Illegal clothing imports threaten SA retail
Cape Town - The South African clothing industry is seriously concerned about the growth in illegal Chinese imports.
Research by the Apparel Manufacturers of South Africa (Amsa) indicates that there are an estimated 6 000 informal Chinese shops in the country.
Amsa executive director Johann Baard said that South African clothing retailers have between 200 and 1 000 shops around the country selling around 50% local and 50% imported products.
But this compares with 6 000 Chinese shops which are selling 99% Chinese products, he said.
According to Pep group commercial director Louis Brand, Pep, with more than 1 300 shops in South Africa, is well represented in rural areas.
Over the past seven years the group has however seen an increasing number of little Chinese shops mushrooming around its branches.
The group reckons that for every Pep store in a town there are at least six Chinese shops. Pep is in favour of commerce and competition, which is good for the economy, but then the playing field needs to be even, Brand said.
What is worrying clothing retailers is that they are competing with merchants who are possibly not paying import levies, tax, rental or the necessary duties.
It is also alleged that many of the Chinese working in the shops do not have the required immigration or work permits.
According to Amsa’s information, most such shops do not comply with legal requirements like registration with the South African Revenue Service (Sars).
Baard said Amsa is continuously in discussion with SARS’s customs division and working steadily to combat the problem.
He maintains that the problem involves not only the small shops in the rural areas.
Massive retail centres like China City and Dragon City in Johannesburg, Durban and elsewhere are shooting up. These centres accommodate clothing - and other - retailers on a huge scale.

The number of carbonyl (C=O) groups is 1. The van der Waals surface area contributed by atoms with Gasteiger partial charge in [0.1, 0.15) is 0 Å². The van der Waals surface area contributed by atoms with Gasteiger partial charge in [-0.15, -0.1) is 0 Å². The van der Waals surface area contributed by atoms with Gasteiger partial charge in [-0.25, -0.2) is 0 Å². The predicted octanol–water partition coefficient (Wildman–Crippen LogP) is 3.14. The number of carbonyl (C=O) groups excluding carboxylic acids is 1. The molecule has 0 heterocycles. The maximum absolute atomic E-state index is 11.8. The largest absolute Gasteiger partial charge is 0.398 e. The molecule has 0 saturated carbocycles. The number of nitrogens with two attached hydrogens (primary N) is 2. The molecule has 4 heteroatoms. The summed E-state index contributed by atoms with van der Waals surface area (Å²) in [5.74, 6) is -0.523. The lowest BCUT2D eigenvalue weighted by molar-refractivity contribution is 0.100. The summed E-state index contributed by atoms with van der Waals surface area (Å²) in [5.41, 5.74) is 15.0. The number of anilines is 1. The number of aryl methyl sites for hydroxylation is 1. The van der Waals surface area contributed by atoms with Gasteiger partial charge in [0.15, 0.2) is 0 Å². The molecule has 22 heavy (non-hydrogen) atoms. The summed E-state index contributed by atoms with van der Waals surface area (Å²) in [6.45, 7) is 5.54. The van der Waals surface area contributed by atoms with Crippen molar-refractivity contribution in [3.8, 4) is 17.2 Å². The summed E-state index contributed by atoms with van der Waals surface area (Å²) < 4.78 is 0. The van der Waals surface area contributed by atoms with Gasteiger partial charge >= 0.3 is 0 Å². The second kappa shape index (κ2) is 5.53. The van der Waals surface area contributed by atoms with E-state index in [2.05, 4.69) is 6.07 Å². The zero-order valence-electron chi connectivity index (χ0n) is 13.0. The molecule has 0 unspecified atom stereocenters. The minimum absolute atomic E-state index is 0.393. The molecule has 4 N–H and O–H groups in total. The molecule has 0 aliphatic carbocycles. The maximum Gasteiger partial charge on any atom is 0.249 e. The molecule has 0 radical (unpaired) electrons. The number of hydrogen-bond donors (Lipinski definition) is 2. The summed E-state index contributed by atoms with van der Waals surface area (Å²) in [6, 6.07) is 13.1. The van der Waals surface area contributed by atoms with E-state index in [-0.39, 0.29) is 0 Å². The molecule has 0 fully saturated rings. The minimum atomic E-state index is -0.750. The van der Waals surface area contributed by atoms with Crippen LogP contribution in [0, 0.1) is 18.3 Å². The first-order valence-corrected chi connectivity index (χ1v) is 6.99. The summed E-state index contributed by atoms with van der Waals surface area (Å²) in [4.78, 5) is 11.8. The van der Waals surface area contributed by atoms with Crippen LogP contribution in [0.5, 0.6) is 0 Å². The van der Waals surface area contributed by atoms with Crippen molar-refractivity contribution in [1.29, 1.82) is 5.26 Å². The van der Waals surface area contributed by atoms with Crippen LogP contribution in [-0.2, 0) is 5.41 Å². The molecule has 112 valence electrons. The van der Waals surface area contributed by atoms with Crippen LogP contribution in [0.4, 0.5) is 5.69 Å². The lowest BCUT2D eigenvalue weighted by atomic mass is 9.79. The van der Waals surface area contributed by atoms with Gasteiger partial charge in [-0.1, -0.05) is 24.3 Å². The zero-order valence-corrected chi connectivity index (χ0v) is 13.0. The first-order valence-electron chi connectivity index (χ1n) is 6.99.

At an industrial policy meeting of trade union federation Cosatu, Trade & Industry Minister Rob Davies said the country was struggling with illegal clothing imports as well as under-declaration of the value of goods so as to avoid paying duty.
The Department of Trade & Industry found a 60% price difference in clothing which, according to China, is being sold to South Africa, and that which enters the country according to the local authorities.
This means that 60% of the relevant duties are not being paid because values are being understated.
Amsa’s costing of a whole range of clothing items shows that the retail price of clothing in Chinese shops is sometimes lower than what the material alone would cost in China.
Baard said these cheap product are a major concern for local retailers who compete at the bottom end of the price chain.
Amsa has no doubt that under-declaration is taking place on a large scale.
This is not only in regard to the clothing retail trade focusing on the lower LSM groups.
Mr Price Group [JSE:MPC] executive chairperson Alistair McArthur reckons most of the illegal imported goods are sold in informal markets right across the price spectrum.
If one takes into account the size of the informal market, he said, this will have a negative impact on all large clothing retailers.
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